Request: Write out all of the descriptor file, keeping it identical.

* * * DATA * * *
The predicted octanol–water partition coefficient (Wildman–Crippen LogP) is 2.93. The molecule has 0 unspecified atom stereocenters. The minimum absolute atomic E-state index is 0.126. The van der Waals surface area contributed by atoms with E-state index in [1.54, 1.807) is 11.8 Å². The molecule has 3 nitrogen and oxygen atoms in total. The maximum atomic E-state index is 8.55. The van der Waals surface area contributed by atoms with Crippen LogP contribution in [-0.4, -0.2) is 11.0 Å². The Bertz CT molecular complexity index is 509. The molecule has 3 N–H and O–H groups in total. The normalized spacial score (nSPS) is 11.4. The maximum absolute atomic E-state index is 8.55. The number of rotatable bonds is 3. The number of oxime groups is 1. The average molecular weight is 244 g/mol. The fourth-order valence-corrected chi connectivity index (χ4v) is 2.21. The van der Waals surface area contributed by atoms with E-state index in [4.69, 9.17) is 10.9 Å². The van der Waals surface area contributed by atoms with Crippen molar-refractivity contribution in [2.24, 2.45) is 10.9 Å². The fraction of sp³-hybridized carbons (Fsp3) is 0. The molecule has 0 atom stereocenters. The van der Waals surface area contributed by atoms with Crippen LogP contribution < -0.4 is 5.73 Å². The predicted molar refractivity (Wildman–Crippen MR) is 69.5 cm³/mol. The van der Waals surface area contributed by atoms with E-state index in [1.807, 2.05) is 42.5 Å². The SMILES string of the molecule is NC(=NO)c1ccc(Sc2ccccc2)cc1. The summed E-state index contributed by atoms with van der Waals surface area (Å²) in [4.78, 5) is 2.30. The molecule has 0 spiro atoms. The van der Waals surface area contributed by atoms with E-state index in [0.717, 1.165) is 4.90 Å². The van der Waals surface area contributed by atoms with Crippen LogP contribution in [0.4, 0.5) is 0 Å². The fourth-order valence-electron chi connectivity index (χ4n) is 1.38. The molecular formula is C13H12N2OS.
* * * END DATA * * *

The predicted octanol–water partition coefficient (Wildman–Crippen LogP) is 2.93. The molecule has 0 unspecified atom stereocenters. The minimum absolute atomic E-state index is 0.126. The van der Waals surface area contributed by atoms with E-state index in [1.54, 1.807) is 11.8 Å². The molecule has 3 nitrogen and oxygen atoms in total. The maximum atomic E-state index is 8.55. The van der Waals surface area contributed by atoms with Crippen LogP contribution in [-0.4, -0.2) is 11.0 Å². The Bertz CT molecular complexity index is 509. The molecule has 3 N–H and O–H groups in total. The normalized spacial score (nSPS) is 11.4. The maximum absolute atomic E-state index is 8.55. The number of rotatable bonds is 3. The number of oxime groups is 1. The average molecular weight is 244 g/mol. The fourth-order valence-corrected chi connectivity index (χ4v) is 2.21. The van der Waals surface area contributed by atoms with E-state index in [4.69, 9.17) is 10.9 Å². The van der Waals surface area contributed by atoms with Crippen molar-refractivity contribution in [2.24, 2.45) is 10.9 Å². The fraction of sp³-hybridized carbons (Fsp3) is 0. The molecule has 0 atom stereocenters. The van der Waals surface area contributed by atoms with Crippen LogP contribution < -0.4 is 5.73 Å². The predicted molar refractivity (Wildman–Crippen MR) is 69.5 cm³/mol. The van der Waals surface area contributed by atoms with E-state index in [1.807, 2.05) is 42.5 Å². The SMILES string of the molecule is NC(=NO)c1ccc(Sc2ccccc2)cc1. The summed E-state index contributed by atoms with van der Waals surface area (Å²) in [4.78, 5) is 2.30. The molecule has 0 spiro atoms. The van der Waals surface area contributed by atoms with E-state index in [0.717, 1.165) is 4.90 Å². The van der Waals surface area contributed by atoms with Crippen LogP contribution in [0.4, 0.5) is 0 Å². The fourth-order valence-electron chi connectivity index (χ4n) is 1.38. The molecular formula is C13H12N2OS.